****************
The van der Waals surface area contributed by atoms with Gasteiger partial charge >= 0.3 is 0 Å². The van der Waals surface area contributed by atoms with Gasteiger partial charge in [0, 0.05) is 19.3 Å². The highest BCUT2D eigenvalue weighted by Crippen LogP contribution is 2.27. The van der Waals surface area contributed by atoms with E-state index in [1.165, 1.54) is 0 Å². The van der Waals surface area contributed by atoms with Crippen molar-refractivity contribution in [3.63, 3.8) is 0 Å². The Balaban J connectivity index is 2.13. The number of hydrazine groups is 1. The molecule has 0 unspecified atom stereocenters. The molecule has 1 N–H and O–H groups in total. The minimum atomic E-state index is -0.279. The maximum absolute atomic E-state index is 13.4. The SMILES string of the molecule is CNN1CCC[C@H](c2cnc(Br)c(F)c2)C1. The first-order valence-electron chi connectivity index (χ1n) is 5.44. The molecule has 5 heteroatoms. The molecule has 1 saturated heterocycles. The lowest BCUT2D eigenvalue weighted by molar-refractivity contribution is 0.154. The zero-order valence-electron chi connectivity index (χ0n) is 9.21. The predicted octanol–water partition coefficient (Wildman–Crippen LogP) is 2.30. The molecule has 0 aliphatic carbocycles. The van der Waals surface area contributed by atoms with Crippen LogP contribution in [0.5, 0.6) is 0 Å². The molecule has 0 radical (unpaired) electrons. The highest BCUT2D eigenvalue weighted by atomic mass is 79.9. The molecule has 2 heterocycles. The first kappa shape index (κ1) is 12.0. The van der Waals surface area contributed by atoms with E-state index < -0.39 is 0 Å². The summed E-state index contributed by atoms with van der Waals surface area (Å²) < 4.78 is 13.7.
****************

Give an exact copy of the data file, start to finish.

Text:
The van der Waals surface area contributed by atoms with Gasteiger partial charge >= 0.3 is 0 Å². The van der Waals surface area contributed by atoms with Gasteiger partial charge in [0, 0.05) is 19.3 Å². The highest BCUT2D eigenvalue weighted by Crippen LogP contribution is 2.27. The van der Waals surface area contributed by atoms with E-state index in [1.165, 1.54) is 0 Å². The van der Waals surface area contributed by atoms with Crippen molar-refractivity contribution in [3.63, 3.8) is 0 Å². The Balaban J connectivity index is 2.13. The number of hydrazine groups is 1. The molecule has 0 unspecified atom stereocenters. The molecule has 1 N–H and O–H groups in total. The minimum atomic E-state index is -0.279. The maximum absolute atomic E-state index is 13.4. The SMILES string of the molecule is CNN1CCC[C@H](c2cnc(Br)c(F)c2)C1. The first-order valence-electron chi connectivity index (χ1n) is 5.44. The molecule has 5 heteroatoms. The molecule has 1 saturated heterocycles. The lowest BCUT2D eigenvalue weighted by molar-refractivity contribution is 0.154. The zero-order valence-electron chi connectivity index (χ0n) is 9.21. The predicted octanol–water partition coefficient (Wildman–Crippen LogP) is 2.30. The molecule has 0 aliphatic carbocycles. The van der Waals surface area contributed by atoms with Crippen LogP contribution in [0.5, 0.6) is 0 Å². The molecule has 0 radical (unpaired) electrons. The highest BCUT2D eigenvalue weighted by atomic mass is 79.9. The molecule has 2 heterocycles. The first kappa shape index (κ1) is 12.0. The van der Waals surface area contributed by atoms with E-state index < -0.39 is 0 Å². The summed E-state index contributed by atoms with van der Waals surface area (Å²) < 4.78 is 13.7.